9. Lewisia longipetala (Piper) S. Clay, Present-day Rock Gard. xx, 341. 1937.
Oreobroma longipetalum Piper, Contr. U.S. Natl. Herb. 16: 207. 1913 (as longipetala); Lewisia pygmaea (A. Gray) B. L. Robinson subsp. longipetala (Piper) Ferris
Taproots gradually ramified distally. Stems procumbent, 3-6 cm. Leaves: basal leaves withering at or soon after anthesis, gradually narrowed to broad petiole, blade narrowly linear to linear-oblanceolate, flattened or channeled adaxially, 2.5-6 cm, margins entire, apex acute; cauline leaves absent. Inflorescences usually with flowers borne singly, sometimes 2-3-flowered racemose cymes; bracts 2, opposite, plus 1 subtending each successive flower if 2 or more flowers present, lanceolate, 5 mm, margins glandular-toothed, apex acute. Flowers pedicellate, not disarticulate in fruit, 2.5-4 cm diam.; sepals 2, broadly obovate, 4-10 mm, herbaceous at anthesis, margins glandular-toothed, apex rounded to truncate; petals 5-10, white to very pale pink, often with reddish glands at apex, narrowly elliptic-oblong, 11-20 mm; stamens 7-9; stigmas 5-6; pedicel 10-25 mm. Capsules 8 mm. Seeds 20-50, 1.5 mm, dullish, minutely granular. 2n = ca. 22.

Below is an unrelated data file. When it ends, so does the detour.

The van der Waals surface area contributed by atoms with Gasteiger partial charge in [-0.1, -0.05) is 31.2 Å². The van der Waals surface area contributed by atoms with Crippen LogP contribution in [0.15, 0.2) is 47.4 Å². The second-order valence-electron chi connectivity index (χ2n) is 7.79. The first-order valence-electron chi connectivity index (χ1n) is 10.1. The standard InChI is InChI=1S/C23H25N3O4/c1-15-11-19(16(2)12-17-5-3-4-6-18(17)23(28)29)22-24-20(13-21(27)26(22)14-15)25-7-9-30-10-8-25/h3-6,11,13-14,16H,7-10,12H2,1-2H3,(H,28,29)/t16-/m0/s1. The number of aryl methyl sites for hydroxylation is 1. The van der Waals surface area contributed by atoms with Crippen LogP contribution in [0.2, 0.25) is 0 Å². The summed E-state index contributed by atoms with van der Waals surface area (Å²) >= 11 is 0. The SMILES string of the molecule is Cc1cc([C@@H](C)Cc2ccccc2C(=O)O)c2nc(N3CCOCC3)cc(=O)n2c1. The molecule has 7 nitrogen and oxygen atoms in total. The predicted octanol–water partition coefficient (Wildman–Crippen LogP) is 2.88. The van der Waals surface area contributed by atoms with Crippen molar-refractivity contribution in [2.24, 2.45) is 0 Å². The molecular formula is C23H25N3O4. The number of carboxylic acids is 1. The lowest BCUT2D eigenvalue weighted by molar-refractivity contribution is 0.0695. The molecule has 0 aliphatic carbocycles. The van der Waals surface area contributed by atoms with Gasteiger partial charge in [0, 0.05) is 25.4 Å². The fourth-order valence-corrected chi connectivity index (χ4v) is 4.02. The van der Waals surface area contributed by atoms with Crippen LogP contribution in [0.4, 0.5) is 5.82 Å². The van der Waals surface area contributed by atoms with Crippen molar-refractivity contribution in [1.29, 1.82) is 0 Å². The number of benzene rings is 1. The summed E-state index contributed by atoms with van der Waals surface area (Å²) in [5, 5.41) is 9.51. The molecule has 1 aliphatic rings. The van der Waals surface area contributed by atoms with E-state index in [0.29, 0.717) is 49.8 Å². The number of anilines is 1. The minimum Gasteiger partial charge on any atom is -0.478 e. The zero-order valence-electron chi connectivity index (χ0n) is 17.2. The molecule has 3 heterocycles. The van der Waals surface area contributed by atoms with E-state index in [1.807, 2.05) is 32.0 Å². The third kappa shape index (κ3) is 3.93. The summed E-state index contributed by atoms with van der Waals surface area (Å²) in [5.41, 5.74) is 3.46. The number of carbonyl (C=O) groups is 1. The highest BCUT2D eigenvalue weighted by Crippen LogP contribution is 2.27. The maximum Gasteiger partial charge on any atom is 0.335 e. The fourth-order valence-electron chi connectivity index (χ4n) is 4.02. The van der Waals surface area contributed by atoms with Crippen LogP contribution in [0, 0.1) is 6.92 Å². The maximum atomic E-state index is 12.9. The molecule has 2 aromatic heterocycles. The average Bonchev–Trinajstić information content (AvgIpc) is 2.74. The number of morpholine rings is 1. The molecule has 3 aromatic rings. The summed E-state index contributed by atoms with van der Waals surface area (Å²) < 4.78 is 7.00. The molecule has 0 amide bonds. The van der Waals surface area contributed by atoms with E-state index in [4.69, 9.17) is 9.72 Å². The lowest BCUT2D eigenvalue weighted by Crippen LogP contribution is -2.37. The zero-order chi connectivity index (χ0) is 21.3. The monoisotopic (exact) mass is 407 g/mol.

Flowering mid-late summer. Rock crevices or damp scree near melting snow; of conservation concern; 2600 m; Calif.
Lewisia longipetala is known only from the northern Sierra Nevada in Eldorado and Placer counties.